Poor old P himself, however, had no such escape. Eyesight and purple wigs notwithstanding, our built-in kitty radars enabled us to pinpoint the poor bloke from over the other side of the station, and as we made a beeline for him the relief of the customers as we exited the aforementioned coffee shop was palpable.
Fair play to him, he took it on the chin and didn’t seem in the least bit fazed by two meowing women advancing on him… Someone else keeping her cool was Tom herself, who dealt exceedingly well with being stuck in a plastic cage with strangers staring in at her. Brief discussion and handing over of important things like vaccination records and kitty treats and lives were changed forever.
So we decided to go for a coffee, Ali went to check the platform for her train and I got us some drinks. P settled Thomasina in a quiet corner next to us. As we chatted, P connected some of the dots and realised that his niece was the ex-girlfriend of my ex-husband and he lived in the same block as they did in SomethingSuburbSouthLondon and his brother also attends the … yes, indeed. That out of the way, we learned a bit more about Thomasina and her life.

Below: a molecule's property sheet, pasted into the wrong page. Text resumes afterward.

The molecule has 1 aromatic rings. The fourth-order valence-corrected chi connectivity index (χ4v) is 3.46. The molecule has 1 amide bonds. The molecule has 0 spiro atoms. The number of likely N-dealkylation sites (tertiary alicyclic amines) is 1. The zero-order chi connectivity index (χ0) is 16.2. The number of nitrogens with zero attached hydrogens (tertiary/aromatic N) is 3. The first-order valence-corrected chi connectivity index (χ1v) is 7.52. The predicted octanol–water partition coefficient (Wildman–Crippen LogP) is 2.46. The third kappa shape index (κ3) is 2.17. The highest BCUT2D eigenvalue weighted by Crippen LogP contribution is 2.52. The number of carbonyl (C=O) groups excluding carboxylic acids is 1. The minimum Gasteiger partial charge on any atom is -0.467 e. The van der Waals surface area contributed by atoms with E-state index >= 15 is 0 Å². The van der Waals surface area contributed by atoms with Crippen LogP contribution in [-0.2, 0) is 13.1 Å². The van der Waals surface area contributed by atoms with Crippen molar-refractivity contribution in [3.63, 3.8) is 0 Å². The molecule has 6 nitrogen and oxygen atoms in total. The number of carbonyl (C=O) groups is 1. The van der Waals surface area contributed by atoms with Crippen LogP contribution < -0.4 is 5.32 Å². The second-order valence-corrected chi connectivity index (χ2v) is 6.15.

A rather emotional bunch of people then wended their way onto the platform. We continued to attract stares as we chatted, shed a few tears and Ali and Tom got on the train. We waved them off and I went back outside for a rather large cigarette. I then giggled, snottied and snorted all the way home on the bus.
It is weird sometimes how lives can interlink. My ex-husband’s ex-girlf’s nan’s cat is now safely homed with my friend who I met through the mere chance of employing someone years ago and staying in contact with them. I guess some things were just meant to be …